Gliese 876 b is an M-type star-orbiting gas giant exoplanet. It is an exoplanet that revolves around the red dwarf Gliese 876. It completes one orbit in about 61 days. It has a mass of 2.2756 Jupiters, takes 61.1 days to complete one orbit around its star, and is 0.208317 AU away from it. In 1998, it was announced that it had been discovered. Gliese 876 b, discovered in June 1998, was the first planet discovered orbiting a red dwarf.
Geoffrey Marcy announced Gliese 876 b for the first time on June 22, 1998, at an International Astronomical Union symposium in Victoria, British Columbia, Canada. Data from the Keck and Lick observatories was used to make the discovery. He was shown an e-mail from the Geneva Extrasolar Planet Search team confirming the planet only two hours after his announcement.
The Geneva team used telescopes from France’s Haute-Provence Observatory and Chile’s European Southern Observatory. It was discovered, like the majority of early extrasolar planet discoveries, by detecting variations in the radial velocity of its star caused by the planet’s gravity. This was accomplished through the use of sensitive measurements of the Doppler shift of Gliese 876 spectral lines. It was the first discovered of four known planets in the Gliese 876 system.
Mass, radius, and temperature
Given its mass, Gliese 876 b is most likely a gas giant with no solid surface. Because the planet was only discovered indirectly through its gravitational effects on the star, properties such as its radius, composition, and temperature are unknown. It is predicted that the atmosphere of Gliese 876 b is cloudless, assuming a composition similar to Jupiter and an environment close to chemical equilibrium, though cooler regions of the planet may be able to form water clouds.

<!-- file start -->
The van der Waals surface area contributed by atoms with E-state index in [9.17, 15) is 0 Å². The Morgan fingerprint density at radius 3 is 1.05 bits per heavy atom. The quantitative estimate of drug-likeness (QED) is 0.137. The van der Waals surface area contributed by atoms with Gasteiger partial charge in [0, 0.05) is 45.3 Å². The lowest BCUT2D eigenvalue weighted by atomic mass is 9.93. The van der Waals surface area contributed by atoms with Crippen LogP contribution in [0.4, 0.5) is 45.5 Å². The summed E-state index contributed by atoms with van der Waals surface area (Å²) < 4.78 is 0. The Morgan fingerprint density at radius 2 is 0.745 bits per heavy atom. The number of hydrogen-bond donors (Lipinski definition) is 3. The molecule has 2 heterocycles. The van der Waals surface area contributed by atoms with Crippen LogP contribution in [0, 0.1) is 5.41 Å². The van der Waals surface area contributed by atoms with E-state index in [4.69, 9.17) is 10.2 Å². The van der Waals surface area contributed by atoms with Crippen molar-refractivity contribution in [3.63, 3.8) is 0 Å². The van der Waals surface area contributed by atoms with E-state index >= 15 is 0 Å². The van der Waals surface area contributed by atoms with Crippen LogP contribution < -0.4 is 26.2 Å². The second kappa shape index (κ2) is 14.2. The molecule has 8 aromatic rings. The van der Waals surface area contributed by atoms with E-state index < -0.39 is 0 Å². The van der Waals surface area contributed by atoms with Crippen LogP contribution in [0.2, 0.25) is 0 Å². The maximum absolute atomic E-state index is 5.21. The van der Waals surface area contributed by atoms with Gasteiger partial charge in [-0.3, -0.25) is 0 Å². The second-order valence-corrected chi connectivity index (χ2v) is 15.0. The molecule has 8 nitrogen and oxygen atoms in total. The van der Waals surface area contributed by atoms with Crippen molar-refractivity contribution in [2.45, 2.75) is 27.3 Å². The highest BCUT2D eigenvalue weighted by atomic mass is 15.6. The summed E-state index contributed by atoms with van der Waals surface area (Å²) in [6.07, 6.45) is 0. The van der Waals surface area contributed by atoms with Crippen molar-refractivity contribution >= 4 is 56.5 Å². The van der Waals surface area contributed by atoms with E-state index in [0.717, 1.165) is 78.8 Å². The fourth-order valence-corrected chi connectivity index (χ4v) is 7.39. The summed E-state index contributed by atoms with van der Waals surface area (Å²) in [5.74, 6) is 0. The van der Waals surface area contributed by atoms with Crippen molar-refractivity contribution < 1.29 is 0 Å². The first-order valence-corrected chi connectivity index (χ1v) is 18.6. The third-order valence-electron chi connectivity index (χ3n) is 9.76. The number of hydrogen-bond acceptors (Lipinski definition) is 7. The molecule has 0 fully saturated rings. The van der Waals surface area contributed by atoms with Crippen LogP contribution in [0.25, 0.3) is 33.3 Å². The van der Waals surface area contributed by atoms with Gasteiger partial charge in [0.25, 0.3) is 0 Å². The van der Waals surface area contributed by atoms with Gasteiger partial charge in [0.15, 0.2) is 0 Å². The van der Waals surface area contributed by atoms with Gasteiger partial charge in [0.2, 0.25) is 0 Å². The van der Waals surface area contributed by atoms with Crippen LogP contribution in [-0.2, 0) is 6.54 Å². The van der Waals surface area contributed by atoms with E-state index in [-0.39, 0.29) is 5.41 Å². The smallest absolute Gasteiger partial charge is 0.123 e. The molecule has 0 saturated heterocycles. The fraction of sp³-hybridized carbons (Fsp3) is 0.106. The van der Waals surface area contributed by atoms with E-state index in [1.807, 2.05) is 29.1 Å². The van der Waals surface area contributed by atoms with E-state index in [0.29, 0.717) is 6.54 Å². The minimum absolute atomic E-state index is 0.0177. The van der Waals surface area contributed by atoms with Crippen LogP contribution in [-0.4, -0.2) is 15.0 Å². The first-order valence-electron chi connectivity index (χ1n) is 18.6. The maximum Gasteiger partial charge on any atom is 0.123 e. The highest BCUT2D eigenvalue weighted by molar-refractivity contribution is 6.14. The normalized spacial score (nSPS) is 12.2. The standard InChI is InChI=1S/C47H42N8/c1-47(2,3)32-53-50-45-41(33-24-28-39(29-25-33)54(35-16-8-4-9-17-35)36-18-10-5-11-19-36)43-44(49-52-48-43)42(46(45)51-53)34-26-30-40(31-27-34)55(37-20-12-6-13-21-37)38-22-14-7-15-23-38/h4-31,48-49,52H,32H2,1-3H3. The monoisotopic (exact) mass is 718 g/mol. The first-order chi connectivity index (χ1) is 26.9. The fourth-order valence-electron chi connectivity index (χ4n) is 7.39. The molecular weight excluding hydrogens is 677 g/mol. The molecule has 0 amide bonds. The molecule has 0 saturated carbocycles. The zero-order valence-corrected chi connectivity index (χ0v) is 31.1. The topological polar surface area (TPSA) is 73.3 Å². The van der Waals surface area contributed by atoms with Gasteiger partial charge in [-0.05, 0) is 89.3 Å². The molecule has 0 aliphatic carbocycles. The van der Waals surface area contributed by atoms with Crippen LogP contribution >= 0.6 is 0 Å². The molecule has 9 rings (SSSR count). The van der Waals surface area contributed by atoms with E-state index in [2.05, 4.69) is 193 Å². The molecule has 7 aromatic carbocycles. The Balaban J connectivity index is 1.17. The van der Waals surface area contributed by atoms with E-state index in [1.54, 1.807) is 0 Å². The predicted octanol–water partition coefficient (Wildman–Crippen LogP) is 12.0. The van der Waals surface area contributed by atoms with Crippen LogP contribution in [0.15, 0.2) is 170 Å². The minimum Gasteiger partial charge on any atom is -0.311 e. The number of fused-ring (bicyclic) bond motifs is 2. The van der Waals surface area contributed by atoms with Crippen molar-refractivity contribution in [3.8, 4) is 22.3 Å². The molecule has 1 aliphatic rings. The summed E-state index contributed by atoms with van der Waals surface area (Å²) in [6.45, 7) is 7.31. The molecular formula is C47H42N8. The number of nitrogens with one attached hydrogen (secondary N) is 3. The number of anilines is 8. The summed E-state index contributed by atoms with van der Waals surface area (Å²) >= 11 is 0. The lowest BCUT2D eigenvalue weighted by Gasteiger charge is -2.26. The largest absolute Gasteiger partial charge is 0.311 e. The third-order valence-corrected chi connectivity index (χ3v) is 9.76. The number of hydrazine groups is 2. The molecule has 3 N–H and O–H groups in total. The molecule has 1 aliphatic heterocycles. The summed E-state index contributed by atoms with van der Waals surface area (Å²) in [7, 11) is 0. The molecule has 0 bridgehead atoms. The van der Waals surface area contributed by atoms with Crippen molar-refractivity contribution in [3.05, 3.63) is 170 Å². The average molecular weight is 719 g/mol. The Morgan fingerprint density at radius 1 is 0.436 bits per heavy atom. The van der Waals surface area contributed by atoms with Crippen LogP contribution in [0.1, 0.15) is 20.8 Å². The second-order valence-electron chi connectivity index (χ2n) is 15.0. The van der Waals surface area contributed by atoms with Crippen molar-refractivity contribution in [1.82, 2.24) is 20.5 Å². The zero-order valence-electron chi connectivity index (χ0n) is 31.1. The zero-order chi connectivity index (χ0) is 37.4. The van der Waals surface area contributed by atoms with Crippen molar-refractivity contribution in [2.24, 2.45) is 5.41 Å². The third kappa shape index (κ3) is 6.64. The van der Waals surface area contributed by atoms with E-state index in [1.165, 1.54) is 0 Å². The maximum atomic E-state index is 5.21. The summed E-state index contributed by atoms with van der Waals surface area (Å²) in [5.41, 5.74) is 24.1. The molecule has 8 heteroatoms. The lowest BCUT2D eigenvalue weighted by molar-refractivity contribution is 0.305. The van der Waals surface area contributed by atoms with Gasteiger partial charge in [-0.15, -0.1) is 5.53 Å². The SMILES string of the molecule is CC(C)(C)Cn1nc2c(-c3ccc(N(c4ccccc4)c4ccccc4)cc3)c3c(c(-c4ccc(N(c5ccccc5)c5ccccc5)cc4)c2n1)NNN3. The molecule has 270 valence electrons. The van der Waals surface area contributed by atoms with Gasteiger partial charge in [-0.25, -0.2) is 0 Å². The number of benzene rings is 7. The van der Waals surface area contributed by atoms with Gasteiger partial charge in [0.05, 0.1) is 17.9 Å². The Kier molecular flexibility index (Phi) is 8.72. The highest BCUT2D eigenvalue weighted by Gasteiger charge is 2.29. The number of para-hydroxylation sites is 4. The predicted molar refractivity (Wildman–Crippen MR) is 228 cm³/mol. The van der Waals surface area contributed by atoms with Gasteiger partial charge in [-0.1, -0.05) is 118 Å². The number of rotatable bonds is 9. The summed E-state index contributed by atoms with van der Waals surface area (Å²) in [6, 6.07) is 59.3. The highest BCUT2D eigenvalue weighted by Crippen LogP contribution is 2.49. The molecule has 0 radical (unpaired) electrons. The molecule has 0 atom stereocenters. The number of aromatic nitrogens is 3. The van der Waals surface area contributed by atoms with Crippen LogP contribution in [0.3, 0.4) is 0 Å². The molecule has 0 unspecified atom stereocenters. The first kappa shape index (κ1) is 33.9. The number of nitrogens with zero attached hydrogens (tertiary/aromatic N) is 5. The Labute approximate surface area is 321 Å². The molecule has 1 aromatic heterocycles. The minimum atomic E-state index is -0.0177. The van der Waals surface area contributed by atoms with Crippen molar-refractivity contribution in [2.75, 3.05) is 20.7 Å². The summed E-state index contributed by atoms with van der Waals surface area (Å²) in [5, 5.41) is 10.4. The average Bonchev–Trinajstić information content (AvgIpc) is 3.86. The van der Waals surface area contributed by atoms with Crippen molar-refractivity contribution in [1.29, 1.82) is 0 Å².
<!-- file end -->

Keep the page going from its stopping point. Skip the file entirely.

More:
The radial velocity method used to detect Gliese 876 b has the limitation of only providing a lower limit on the planet’s mass. This lower limit is approximately 1.93 times Jupiter’s mass. The true mass is determined by the orbit’s inclination, which is generally unknown. However, because Gliese 876 is only 15 light years away from Earth, Benedict et al. (2002) were able to detect the astrometric wobble caused by Gliese 876 b using one of the Hubble Space Telescope’s Fine Guidance Sensors.
Gliese 876 b’s equilibrium temperature is estimated to be around 194 K (−79 °C; −110 °F).
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